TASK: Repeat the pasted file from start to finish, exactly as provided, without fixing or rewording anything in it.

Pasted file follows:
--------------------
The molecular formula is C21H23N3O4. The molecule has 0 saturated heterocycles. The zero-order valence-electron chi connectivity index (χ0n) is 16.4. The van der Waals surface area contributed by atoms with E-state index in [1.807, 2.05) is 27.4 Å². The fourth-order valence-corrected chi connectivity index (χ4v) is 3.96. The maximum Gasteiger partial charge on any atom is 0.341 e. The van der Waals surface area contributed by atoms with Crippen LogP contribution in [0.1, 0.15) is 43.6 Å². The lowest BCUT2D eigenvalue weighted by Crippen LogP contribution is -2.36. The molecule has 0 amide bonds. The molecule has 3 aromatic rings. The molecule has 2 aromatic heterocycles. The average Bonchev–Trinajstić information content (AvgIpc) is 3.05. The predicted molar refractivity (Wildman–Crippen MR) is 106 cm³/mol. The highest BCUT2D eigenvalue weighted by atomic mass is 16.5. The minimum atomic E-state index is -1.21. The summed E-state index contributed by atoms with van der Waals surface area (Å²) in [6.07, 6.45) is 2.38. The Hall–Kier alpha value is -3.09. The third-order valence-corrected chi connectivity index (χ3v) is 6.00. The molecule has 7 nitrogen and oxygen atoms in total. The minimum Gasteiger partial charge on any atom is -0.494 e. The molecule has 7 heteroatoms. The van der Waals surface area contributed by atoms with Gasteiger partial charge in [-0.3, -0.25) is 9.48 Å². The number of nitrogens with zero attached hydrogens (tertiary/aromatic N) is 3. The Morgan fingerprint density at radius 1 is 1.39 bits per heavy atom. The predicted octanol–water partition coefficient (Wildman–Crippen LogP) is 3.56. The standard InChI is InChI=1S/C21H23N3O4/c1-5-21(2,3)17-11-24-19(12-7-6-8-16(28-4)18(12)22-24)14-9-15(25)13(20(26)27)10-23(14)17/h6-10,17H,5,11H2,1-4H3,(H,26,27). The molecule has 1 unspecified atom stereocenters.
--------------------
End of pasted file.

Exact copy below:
The molecular formula is C21H23N3O4. The molecule has 0 saturated heterocycles. The zero-order valence-electron chi connectivity index (χ0n) is 16.4. The van der Waals surface area contributed by atoms with E-state index in [1.807, 2.05) is 27.4 Å². The fourth-order valence-corrected chi connectivity index (χ4v) is 3.96. The maximum Gasteiger partial charge on any atom is 0.341 e. The van der Waals surface area contributed by atoms with Crippen LogP contribution in [0.1, 0.15) is 43.6 Å². The lowest BCUT2D eigenvalue weighted by Crippen LogP contribution is -2.36. The molecule has 0 amide bonds. The molecule has 3 aromatic rings. The molecule has 2 aromatic heterocycles. The average Bonchev–Trinajstić information content (AvgIpc) is 3.05. The predicted molar refractivity (Wildman–Crippen MR) is 106 cm³/mol. The highest BCUT2D eigenvalue weighted by atomic mass is 16.5. The minimum atomic E-state index is -1.21. The summed E-state index contributed by atoms with van der Waals surface area (Å²) in [6.07, 6.45) is 2.38. The Hall–Kier alpha value is -3.09. The third-order valence-corrected chi connectivity index (χ3v) is 6.00. The molecule has 7 nitrogen and oxygen atoms in total. The minimum Gasteiger partial charge on any atom is -0.494 e. The molecule has 7 heteroatoms. The van der Waals surface area contributed by atoms with Gasteiger partial charge in [-0.3, -0.25) is 9.48 Å². The number of nitrogens with zero attached hydrogens (tertiary/aromatic N) is 3. The Morgan fingerprint density at radius 1 is 1.39 bits per heavy atom. The predicted octanol–water partition coefficient (Wildman–Crippen LogP) is 3.56. The standard InChI is InChI=1S/C21H23N3O4/c1-5-21(2,3)17-11-24-19(12-7-6-8-16(28-4)18(12)22-24)14-9-15(25)13(20(26)27)10-23(14)17/h6-10,17H,5,11H2,1-4H3,(H,26,27). The molecule has 1 unspecified atom stereocenters.